But you don't stop now. 

You down an energy drink.  You put your fingers to the keyboard.  You type one word, and then another, and then another.  You push through the pain.

You do it every day, as many hours as you can beg, borrow or steal, until 11:59 pm on November 30th, 2009. 

And you will either hit 50,000, or you will come so close as makes no difference.  The point, ladies and gentlemen, isn't to win, but to play the game.  My heart sister's absolutely right.

The journey is the reward.  So keep walking.  You can do this. You're a writer, darling!

Never give up.  Never surrender!

Happy Thanksgiving!

25 November 2009

Pushing through NaNoWriMo

National Novel Writing Month (NaNoWriMo) is coming to a close, and in just five short days, the last of the WriMos will be submitting their novels for word count verification.  If you're looking at your word count and find that you're behind, take heart.  Lots and lots of people are.  In fact, chances are there are even lots and lots of people who are further behind than you are.  But that's okay.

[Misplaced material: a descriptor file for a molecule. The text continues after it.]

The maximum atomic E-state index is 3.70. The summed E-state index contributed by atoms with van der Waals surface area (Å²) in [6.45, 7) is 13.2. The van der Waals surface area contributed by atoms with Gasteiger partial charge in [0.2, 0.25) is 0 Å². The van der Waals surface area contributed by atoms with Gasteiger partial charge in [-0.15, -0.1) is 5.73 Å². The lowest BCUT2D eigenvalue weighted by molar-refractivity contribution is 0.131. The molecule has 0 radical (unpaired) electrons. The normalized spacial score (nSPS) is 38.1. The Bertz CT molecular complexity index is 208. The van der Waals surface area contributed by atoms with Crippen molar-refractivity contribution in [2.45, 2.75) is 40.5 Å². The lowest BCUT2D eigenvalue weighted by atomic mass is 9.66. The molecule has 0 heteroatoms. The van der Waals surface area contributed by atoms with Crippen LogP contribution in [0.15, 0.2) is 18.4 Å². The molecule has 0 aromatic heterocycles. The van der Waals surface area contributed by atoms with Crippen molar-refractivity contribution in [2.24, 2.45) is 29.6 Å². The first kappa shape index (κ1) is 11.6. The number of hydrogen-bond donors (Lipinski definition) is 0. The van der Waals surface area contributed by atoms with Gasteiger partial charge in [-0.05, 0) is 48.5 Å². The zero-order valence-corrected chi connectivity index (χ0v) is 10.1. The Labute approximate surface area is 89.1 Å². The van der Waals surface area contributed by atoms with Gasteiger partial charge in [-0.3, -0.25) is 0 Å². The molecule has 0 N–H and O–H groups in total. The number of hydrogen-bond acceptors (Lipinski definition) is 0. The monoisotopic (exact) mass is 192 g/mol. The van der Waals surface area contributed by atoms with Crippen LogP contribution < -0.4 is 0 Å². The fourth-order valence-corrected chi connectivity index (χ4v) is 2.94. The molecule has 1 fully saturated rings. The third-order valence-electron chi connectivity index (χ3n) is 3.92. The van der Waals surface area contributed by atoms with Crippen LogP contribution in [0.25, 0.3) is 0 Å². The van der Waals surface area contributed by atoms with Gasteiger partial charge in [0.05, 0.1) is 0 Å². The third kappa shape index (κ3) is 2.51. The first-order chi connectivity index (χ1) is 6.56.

(Continue reading)

November 25

Crackers for dinner.
Eat while typing one-handed.
Don't stop to swallow.

24 November 2009

November 24

They say, "Life happens,"
and word counts are sacrificed.
Write more tomorrow.

10 on Tuesday: yummy Thanksgiving foods

  1. turkey (or for those who prefer: tofurkey)
  2. honey-baked ham (since Hubby doesn't like turkey)
  3. stuffing made from scratch
  4. green bean casserole
  5. sweet potatoes with lots of marshmallows
  6. mashed potatoes and gravy
  7. carrots (cooked with a little brown sugar)
  8. corn
  9. fresh dinner rolls
  10. pumpkin pie with a dollop of whipped cream

23 November 2009

November 23

Only a week left.
Tell me: where did my time go?
Can I win this year?

This Week's Task List


  • Work on articles for a client
  • Write at least 2,000 words for NaNo


  • Finish articles for a client
  • Write at least 2,000 words for NaNo


  • Write at least 2,000 words for NaNo



  • Write at least 4,000 words for NaNo


  • Write at least 2,000 words for NaNo

21 November 2009

20 November 2009

November 20

L&O is on.
It's my biggest temptation.